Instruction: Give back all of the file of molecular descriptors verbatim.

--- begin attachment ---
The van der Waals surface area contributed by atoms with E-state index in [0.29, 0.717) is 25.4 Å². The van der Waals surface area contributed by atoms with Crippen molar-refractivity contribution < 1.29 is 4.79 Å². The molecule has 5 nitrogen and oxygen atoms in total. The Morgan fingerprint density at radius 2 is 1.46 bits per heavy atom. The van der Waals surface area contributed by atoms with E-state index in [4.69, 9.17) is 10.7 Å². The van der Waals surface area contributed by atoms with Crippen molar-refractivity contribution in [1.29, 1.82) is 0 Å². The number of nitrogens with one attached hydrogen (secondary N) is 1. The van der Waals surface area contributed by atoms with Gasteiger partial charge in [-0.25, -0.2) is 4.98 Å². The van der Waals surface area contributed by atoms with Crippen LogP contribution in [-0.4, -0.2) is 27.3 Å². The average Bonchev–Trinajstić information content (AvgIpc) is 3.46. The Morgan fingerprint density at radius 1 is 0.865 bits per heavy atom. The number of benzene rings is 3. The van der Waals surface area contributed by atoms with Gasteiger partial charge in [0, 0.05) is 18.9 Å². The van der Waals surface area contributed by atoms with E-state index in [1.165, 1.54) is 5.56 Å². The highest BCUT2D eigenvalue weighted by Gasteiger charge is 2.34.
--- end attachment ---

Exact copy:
The van der Waals surface area contributed by atoms with E-state index in [0.29, 0.717) is 25.4 Å². The van der Waals surface area contributed by atoms with Crippen molar-refractivity contribution < 1.29 is 4.79 Å². The molecule has 5 nitrogen and oxygen atoms in total. The Morgan fingerprint density at radius 2 is 1.46 bits per heavy atom. The van der Waals surface area contributed by atoms with E-state index in [4.69, 9.17) is 10.7 Å². The van der Waals surface area contributed by atoms with Crippen molar-refractivity contribution in [1.29, 1.82) is 0 Å². The number of nitrogens with one attached hydrogen (secondary N) is 1. The van der Waals surface area contributed by atoms with Gasteiger partial charge in [-0.25, -0.2) is 4.98 Å². The van der Waals surface area contributed by atoms with Crippen LogP contribution in [-0.4, -0.2) is 27.3 Å². The average Bonchev–Trinajstić information content (AvgIpc) is 3.46. The Morgan fingerprint density at radius 1 is 0.865 bits per heavy atom. The number of benzene rings is 3. The van der Waals surface area contributed by atoms with Gasteiger partial charge in [0, 0.05) is 18.9 Å². The van der Waals surface area contributed by atoms with E-state index in [1.165, 1.54) is 5.56 Å². The highest BCUT2D eigenvalue weighted by Gasteiger charge is 2.34.